Willem Kolff: The Inventor Of The Dialysis Machine

The dialysis machine, which has saved the lives of millions of patients suffering from kidney failure, was developed by Dr. Willem Kolff in 1943. As we mark the 80th anniversary of this medical innovation, we invite you to look back at the history of this revolutionary invention.

A brilliant but controversial idea.

Willem Kolff, born in 1911 in the Netherlands, was dyslexic and a rather poor student. Yet, his name has gone down in history as a genius medical inventor. He is now recognized as the father of the first artificial organ.

In 1938, at the end of his medical studies, he was traumatized by the death of a 22-year-old patient from acute renal failure. This led him to the idea of creating a machine to rid patients' blood of toxins and replace failing kidneys. If the kidney can no longer do its job, why couldn't a machine do it instead?

However, Dr. Kolff's revolutionary idea did not meet with unanimous approval among his peers. His colleagues did not believe in this method and strongly discouraged him from continuing his research.

The invention of the artificial kidney.

Despite the doubts raised by his intuition, Willem Kolff clung to his idea and cobbled together a rotating device in which the blood is thinned and filtered. His dialysis machine resembled a washing machine with a drum and used sausage casing as a membrane to purify the blood.

He funded his own experiments and, through perseverance, the young doctor developed the first prototype of an artificial kidney in 1943. At that time, the Netherlands was occupied by the Germans and materials were scarce.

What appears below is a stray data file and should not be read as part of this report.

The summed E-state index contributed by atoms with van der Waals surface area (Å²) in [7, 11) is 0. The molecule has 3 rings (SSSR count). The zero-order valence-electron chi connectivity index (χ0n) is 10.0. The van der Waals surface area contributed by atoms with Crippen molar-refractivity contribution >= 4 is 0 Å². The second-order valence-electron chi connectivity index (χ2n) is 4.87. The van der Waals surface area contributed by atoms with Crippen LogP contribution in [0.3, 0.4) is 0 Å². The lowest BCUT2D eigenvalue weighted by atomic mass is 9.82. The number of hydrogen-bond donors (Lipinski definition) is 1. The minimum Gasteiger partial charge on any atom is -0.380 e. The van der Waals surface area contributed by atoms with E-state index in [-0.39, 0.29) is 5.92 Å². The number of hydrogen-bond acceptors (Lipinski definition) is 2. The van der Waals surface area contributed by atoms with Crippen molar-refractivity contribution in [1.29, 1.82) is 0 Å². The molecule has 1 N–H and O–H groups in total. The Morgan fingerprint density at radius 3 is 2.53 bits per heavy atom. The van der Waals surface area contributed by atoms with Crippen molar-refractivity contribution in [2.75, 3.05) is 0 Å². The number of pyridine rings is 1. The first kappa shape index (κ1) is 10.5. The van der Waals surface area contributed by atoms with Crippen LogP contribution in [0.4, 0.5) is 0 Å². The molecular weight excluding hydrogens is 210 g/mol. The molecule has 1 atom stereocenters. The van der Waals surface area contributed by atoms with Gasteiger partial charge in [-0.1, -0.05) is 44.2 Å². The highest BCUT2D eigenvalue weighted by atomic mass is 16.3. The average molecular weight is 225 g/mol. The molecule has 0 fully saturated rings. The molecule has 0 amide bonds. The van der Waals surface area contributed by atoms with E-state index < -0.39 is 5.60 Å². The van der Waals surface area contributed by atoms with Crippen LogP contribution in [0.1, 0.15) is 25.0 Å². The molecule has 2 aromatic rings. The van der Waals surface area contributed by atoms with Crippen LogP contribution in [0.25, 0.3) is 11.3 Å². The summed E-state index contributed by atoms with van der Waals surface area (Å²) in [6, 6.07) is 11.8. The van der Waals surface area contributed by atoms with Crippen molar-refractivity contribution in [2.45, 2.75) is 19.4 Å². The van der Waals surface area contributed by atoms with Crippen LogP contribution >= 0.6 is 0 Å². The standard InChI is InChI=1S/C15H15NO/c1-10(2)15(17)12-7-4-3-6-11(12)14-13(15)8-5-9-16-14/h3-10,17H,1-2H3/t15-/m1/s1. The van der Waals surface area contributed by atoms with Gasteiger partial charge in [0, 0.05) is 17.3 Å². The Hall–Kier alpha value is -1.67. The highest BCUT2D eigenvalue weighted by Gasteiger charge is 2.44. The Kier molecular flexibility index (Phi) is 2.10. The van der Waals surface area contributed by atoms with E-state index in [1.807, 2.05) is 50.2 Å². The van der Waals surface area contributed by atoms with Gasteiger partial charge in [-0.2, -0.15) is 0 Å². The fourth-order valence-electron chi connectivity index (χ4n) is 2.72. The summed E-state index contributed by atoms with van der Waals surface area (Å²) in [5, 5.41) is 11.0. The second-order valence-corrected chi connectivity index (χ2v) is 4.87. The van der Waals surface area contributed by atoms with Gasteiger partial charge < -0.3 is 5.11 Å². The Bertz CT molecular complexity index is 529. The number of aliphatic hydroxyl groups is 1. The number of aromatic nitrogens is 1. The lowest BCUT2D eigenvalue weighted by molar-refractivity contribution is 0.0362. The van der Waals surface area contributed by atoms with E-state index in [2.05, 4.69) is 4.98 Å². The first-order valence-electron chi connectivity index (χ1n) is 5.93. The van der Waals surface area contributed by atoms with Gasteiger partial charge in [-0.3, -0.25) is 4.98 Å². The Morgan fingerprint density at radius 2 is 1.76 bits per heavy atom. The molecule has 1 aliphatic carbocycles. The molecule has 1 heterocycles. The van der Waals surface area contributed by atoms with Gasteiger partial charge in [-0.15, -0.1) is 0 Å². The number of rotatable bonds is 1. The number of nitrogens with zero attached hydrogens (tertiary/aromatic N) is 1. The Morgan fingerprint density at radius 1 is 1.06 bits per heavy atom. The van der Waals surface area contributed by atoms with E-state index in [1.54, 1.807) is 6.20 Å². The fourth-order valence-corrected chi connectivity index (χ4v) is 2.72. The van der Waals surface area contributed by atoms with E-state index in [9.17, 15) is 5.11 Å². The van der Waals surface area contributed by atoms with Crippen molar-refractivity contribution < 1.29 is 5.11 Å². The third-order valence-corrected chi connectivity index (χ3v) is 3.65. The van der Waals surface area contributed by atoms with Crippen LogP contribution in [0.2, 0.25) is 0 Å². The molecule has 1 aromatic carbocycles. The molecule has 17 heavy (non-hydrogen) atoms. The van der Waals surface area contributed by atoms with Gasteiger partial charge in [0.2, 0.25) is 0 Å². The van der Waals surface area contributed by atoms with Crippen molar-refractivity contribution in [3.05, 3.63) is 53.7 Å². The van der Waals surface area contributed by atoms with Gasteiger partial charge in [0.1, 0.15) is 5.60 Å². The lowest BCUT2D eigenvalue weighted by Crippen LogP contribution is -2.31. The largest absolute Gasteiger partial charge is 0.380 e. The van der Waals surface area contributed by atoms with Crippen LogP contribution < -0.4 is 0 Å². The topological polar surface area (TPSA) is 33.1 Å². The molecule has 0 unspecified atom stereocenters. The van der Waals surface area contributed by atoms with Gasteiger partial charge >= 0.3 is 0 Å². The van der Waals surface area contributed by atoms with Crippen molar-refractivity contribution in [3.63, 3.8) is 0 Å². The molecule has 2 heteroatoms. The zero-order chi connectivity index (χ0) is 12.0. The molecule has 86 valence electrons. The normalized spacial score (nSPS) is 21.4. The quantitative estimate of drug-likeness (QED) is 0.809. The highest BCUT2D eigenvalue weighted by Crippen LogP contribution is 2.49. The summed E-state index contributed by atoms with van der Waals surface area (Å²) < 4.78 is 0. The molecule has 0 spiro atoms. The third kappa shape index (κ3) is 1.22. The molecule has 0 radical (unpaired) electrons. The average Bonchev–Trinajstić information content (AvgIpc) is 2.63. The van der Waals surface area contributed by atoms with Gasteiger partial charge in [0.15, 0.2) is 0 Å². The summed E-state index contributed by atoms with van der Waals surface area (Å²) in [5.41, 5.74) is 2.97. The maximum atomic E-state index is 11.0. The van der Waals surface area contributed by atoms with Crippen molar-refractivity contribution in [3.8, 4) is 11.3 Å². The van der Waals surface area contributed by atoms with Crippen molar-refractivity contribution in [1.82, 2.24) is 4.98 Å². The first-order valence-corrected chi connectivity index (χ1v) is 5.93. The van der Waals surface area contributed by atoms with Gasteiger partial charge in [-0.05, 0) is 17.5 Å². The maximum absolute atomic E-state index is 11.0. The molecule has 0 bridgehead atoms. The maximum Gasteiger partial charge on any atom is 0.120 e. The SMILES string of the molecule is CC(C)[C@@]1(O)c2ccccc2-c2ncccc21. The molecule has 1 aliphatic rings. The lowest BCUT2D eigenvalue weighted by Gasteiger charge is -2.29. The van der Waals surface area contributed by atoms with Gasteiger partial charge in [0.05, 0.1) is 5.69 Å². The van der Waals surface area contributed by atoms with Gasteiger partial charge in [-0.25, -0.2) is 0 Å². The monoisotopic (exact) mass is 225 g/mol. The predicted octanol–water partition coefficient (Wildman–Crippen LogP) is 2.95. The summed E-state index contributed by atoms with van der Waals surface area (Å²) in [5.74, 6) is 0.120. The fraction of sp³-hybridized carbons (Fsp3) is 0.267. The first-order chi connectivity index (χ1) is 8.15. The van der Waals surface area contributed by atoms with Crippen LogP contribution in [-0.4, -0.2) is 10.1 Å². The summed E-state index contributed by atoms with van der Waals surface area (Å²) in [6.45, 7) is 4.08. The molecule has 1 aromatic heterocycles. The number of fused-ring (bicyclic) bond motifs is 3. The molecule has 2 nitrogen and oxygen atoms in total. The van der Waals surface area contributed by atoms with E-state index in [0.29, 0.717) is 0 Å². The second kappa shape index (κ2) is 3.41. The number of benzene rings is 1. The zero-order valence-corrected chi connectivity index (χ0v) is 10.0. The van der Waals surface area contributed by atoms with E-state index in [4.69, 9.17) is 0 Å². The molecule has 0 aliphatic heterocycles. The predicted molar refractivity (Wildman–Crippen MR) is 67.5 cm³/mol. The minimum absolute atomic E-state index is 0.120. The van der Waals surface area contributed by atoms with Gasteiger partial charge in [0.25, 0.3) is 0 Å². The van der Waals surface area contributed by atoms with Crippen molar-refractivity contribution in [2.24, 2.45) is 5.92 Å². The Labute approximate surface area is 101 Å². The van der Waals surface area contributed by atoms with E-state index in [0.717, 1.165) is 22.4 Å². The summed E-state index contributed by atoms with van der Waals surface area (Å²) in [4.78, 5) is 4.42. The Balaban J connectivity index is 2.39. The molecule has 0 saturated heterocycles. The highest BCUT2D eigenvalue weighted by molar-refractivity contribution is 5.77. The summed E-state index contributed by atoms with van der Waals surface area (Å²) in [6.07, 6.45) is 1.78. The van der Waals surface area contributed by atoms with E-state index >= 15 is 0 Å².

It was not until 1945 that his invention, started three years earlier, was crowned with success. Dr. Willem Kolff managed to develop hemodialysis and save the life of a 67-year-old patient suffering from acute renal failure. This first victory was a major breakthrough in the history of medicine, as at the time, renal failure was a fatal disease.

International recognition.

In the aftermath of World War II, Dutchman Willem Kolff emigrated to the United States. Several copies of his dialysis machine crossed the Atlantic with him, destined for the Peter Bent Brigham Hospital in Boston.

There, his invention underwent technical improvements and was named the Kolff-Brigham artificial kidney. Between 1954 and 1962, improved machines were shipped from Boston to 22 hospitals around the world. The artificial kidney or hemodialysis became the standard treatment for patients with chronic and acute renal failure.

In France, the first dialysis was performed at the Necker-Enfants malades Hospital in 1954. Today, the dialysis machine has been greatly modernized. It is equipped with monitoring systems and data management but still operates on the blood purification principle conceived by Willem Kolff.

The renowned Dutch physician passed away in 2009, laden with numerous awards. Notably, in 2002 he received the Lasker Award for his work on the artificial kidney. This international prize, which honors individuals in clinical and basic medical research, is generally considered a precursor to the Nobel Prizes in Physiology or Medicine.

Author: Audrey
Copyright image: Werner Groß
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In French: Willem Kolff : l'inventeur de la machine à dialyse
En español: Willem Kolff: el inventor de la máquina de diálisis
In italiano: Willem Kolff: l'inventore della macchina per dialisi
Auf Deutsch: Willem Kolff: der Erfinder der Dialysemaschine
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